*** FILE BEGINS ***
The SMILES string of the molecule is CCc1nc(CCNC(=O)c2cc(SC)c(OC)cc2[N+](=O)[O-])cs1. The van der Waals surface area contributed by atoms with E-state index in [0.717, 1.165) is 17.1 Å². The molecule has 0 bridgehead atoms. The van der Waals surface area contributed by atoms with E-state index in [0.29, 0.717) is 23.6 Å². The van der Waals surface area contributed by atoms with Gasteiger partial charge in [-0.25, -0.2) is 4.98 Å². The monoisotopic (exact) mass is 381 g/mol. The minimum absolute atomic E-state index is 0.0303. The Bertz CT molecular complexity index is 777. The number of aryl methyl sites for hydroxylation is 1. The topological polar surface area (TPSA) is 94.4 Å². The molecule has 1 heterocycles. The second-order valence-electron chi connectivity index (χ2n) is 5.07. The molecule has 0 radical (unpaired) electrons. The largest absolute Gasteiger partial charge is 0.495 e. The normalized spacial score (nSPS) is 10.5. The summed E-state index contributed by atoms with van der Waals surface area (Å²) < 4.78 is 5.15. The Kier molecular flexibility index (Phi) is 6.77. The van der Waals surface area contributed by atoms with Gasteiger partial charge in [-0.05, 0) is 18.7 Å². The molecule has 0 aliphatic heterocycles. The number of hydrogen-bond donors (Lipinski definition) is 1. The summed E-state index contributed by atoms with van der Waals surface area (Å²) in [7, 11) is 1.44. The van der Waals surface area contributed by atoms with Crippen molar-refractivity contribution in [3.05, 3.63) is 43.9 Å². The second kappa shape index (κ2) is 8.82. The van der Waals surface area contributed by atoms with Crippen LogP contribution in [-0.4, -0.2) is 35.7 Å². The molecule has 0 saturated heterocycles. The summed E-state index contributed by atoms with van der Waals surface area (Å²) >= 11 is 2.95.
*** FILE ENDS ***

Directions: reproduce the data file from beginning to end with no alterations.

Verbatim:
The SMILES string of the molecule is CCc1nc(CCNC(=O)c2cc(SC)c(OC)cc2[N+](=O)[O-])cs1. The van der Waals surface area contributed by atoms with E-state index in [0.717, 1.165) is 17.1 Å². The molecule has 0 bridgehead atoms. The van der Waals surface area contributed by atoms with E-state index in [0.29, 0.717) is 23.6 Å². The van der Waals surface area contributed by atoms with Gasteiger partial charge in [-0.25, -0.2) is 4.98 Å². The monoisotopic (exact) mass is 381 g/mol. The minimum absolute atomic E-state index is 0.0303. The Bertz CT molecular complexity index is 777. The number of aryl methyl sites for hydroxylation is 1. The topological polar surface area (TPSA) is 94.4 Å². The molecule has 1 heterocycles. The second-order valence-electron chi connectivity index (χ2n) is 5.07. The molecule has 0 radical (unpaired) electrons. The largest absolute Gasteiger partial charge is 0.495 e. The normalized spacial score (nSPS) is 10.5. The summed E-state index contributed by atoms with van der Waals surface area (Å²) < 4.78 is 5.15. The Kier molecular flexibility index (Phi) is 6.77. The van der Waals surface area contributed by atoms with Gasteiger partial charge in [-0.05, 0) is 18.7 Å². The molecule has 0 aliphatic heterocycles. The number of hydrogen-bond donors (Lipinski definition) is 1. The summed E-state index contributed by atoms with van der Waals surface area (Å²) in [7, 11) is 1.44. The van der Waals surface area contributed by atoms with Crippen molar-refractivity contribution in [3.05, 3.63) is 43.9 Å². The second kappa shape index (κ2) is 8.82. The van der Waals surface area contributed by atoms with Crippen LogP contribution in [-0.4, -0.2) is 35.7 Å². The molecule has 0 saturated heterocycles. The summed E-state index contributed by atoms with van der Waals surface area (Å²) >= 11 is 2.95.